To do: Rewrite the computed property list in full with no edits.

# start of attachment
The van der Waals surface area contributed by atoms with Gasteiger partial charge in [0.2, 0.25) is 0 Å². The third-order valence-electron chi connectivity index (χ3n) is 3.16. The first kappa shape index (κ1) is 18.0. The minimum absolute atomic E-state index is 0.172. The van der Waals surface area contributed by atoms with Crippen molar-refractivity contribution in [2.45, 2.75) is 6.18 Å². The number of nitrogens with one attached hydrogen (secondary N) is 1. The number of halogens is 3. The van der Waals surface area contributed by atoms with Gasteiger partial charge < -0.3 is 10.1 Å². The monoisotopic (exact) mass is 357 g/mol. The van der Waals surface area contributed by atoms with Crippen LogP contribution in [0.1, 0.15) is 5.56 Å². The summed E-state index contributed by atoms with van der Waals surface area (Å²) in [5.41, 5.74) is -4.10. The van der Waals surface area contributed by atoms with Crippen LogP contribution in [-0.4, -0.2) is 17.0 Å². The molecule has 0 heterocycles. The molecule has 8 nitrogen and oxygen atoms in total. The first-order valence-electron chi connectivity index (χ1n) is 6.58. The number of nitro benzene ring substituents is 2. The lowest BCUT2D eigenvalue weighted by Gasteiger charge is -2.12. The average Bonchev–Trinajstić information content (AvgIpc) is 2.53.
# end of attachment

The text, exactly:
The van der Waals surface area contributed by atoms with Gasteiger partial charge in [0.2, 0.25) is 0 Å². The third-order valence-electron chi connectivity index (χ3n) is 3.16. The first kappa shape index (κ1) is 18.0. The minimum absolute atomic E-state index is 0.172. The van der Waals surface area contributed by atoms with Crippen molar-refractivity contribution in [2.45, 2.75) is 6.18 Å². The number of nitrogens with one attached hydrogen (secondary N) is 1. The number of halogens is 3. The van der Waals surface area contributed by atoms with Gasteiger partial charge < -0.3 is 10.1 Å². The monoisotopic (exact) mass is 357 g/mol. The van der Waals surface area contributed by atoms with Crippen LogP contribution in [0.1, 0.15) is 5.56 Å². The summed E-state index contributed by atoms with van der Waals surface area (Å²) in [5.41, 5.74) is -4.10. The van der Waals surface area contributed by atoms with Crippen LogP contribution in [-0.4, -0.2) is 17.0 Å². The molecule has 0 heterocycles. The molecule has 8 nitrogen and oxygen atoms in total. The first-order valence-electron chi connectivity index (χ1n) is 6.58. The number of nitro benzene ring substituents is 2. The lowest BCUT2D eigenvalue weighted by Gasteiger charge is -2.12. The average Bonchev–Trinajstić information content (AvgIpc) is 2.53.